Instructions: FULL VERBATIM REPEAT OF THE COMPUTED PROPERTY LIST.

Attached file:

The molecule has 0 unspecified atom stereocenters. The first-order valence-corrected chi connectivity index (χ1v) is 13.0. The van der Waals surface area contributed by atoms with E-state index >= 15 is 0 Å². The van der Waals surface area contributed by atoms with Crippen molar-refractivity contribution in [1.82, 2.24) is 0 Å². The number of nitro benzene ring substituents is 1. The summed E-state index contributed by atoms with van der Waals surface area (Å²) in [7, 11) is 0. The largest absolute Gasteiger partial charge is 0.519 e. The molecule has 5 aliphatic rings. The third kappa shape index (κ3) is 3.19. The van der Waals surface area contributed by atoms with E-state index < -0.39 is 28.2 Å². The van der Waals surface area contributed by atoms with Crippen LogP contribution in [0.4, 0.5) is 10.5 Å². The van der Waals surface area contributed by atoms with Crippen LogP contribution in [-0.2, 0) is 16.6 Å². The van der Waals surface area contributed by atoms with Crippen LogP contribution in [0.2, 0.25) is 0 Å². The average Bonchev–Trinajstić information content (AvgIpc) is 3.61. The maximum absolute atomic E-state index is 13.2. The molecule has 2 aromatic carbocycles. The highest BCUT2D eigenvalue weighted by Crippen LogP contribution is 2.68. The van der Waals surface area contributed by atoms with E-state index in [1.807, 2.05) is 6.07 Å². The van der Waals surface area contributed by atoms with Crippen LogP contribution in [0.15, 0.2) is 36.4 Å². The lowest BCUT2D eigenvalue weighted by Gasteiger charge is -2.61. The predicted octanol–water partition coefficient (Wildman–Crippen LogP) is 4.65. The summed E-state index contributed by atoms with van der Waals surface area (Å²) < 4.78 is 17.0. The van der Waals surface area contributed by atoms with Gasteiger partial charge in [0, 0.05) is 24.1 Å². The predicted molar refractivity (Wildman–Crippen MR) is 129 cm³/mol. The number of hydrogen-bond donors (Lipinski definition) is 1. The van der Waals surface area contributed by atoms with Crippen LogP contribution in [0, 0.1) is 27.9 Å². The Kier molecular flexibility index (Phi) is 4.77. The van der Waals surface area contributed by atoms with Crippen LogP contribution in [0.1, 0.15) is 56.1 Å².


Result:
The molecule has 0 unspecified atom stereocenters. The first-order valence-corrected chi connectivity index (χ1v) is 13.0. The van der Waals surface area contributed by atoms with E-state index >= 15 is 0 Å². The van der Waals surface area contributed by atoms with Crippen molar-refractivity contribution in [1.82, 2.24) is 0 Å². The number of nitro benzene ring substituents is 1. The summed E-state index contributed by atoms with van der Waals surface area (Å²) in [7, 11) is 0. The largest absolute Gasteiger partial charge is 0.519 e. The molecule has 5 aliphatic rings. The third kappa shape index (κ3) is 3.19. The van der Waals surface area contributed by atoms with E-state index < -0.39 is 28.2 Å². The van der Waals surface area contributed by atoms with Crippen LogP contribution in [0.4, 0.5) is 10.5 Å². The van der Waals surface area contributed by atoms with Crippen LogP contribution in [-0.2, 0) is 16.6 Å². The van der Waals surface area contributed by atoms with Crippen LogP contribution in [0.2, 0.25) is 0 Å². The average Bonchev–Trinajstić information content (AvgIpc) is 3.61. The maximum absolute atomic E-state index is 13.2. The molecule has 2 aromatic carbocycles. The highest BCUT2D eigenvalue weighted by Crippen LogP contribution is 2.68. The van der Waals surface area contributed by atoms with E-state index in [1.807, 2.05) is 6.07 Å². The van der Waals surface area contributed by atoms with Crippen LogP contribution in [0.15, 0.2) is 36.4 Å². The lowest BCUT2D eigenvalue weighted by Gasteiger charge is -2.61. The predicted octanol–water partition coefficient (Wildman–Crippen LogP) is 4.65. The summed E-state index contributed by atoms with van der Waals surface area (Å²) < 4.78 is 17.0. The van der Waals surface area contributed by atoms with Gasteiger partial charge in [0, 0.05) is 24.1 Å². The predicted molar refractivity (Wildman–Crippen MR) is 129 cm³/mol. The number of hydrogen-bond donors (Lipinski definition) is 1. The van der Waals surface area contributed by atoms with Crippen LogP contribution in [0, 0.1) is 27.9 Å². The Kier molecular flexibility index (Phi) is 4.77. The van der Waals surface area contributed by atoms with Crippen LogP contribution in [0.1, 0.15) is 56.1 Å².